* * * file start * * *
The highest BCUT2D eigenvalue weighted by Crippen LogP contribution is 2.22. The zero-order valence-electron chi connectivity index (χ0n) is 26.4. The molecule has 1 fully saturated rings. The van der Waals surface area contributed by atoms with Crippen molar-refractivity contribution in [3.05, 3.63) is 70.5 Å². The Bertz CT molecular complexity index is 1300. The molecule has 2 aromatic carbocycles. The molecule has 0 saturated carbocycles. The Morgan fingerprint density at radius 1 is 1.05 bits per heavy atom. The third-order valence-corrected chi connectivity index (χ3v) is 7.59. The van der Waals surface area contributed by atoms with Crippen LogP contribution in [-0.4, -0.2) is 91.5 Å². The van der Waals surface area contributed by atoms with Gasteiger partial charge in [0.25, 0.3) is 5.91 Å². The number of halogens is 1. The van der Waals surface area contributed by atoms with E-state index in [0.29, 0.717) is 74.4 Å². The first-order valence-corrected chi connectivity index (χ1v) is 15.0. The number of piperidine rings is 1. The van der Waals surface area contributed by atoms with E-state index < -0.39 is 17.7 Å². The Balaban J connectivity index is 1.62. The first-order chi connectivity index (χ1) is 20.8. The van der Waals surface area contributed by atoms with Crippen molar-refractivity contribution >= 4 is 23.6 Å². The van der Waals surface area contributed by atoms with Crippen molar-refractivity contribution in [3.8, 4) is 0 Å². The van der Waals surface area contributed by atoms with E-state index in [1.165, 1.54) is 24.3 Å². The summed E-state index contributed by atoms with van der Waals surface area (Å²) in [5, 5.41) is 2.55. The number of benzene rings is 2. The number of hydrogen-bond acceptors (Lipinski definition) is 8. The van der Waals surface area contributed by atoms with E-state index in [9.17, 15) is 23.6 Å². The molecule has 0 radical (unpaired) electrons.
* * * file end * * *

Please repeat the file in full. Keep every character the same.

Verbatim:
The highest BCUT2D eigenvalue weighted by Crippen LogP contribution is 2.22. The zero-order valence-electron chi connectivity index (χ0n) is 26.4. The molecule has 1 fully saturated rings. The van der Waals surface area contributed by atoms with Crippen molar-refractivity contribution in [3.05, 3.63) is 70.5 Å². The Bertz CT molecular complexity index is 1300. The molecule has 2 aromatic carbocycles. The molecule has 0 saturated carbocycles. The Morgan fingerprint density at radius 1 is 1.05 bits per heavy atom. The third-order valence-corrected chi connectivity index (χ3v) is 7.59. The van der Waals surface area contributed by atoms with Crippen LogP contribution in [-0.4, -0.2) is 91.5 Å². The van der Waals surface area contributed by atoms with Gasteiger partial charge in [0.25, 0.3) is 5.91 Å². The number of halogens is 1. The van der Waals surface area contributed by atoms with E-state index in [0.29, 0.717) is 74.4 Å². The first-order valence-corrected chi connectivity index (χ1v) is 15.0. The number of piperidine rings is 1. The van der Waals surface area contributed by atoms with E-state index < -0.39 is 17.7 Å². The Balaban J connectivity index is 1.62. The first-order chi connectivity index (χ1) is 20.8. The van der Waals surface area contributed by atoms with Crippen molar-refractivity contribution >= 4 is 23.6 Å². The van der Waals surface area contributed by atoms with Crippen molar-refractivity contribution in [3.8, 4) is 0 Å². The van der Waals surface area contributed by atoms with E-state index in [1.165, 1.54) is 24.3 Å². The summed E-state index contributed by atoms with van der Waals surface area (Å²) in [5, 5.41) is 2.55. The number of benzene rings is 2. The number of hydrogen-bond acceptors (Lipinski definition) is 8. The van der Waals surface area contributed by atoms with E-state index in [9.17, 15) is 23.6 Å². The molecule has 0 radical (unpaired) electrons.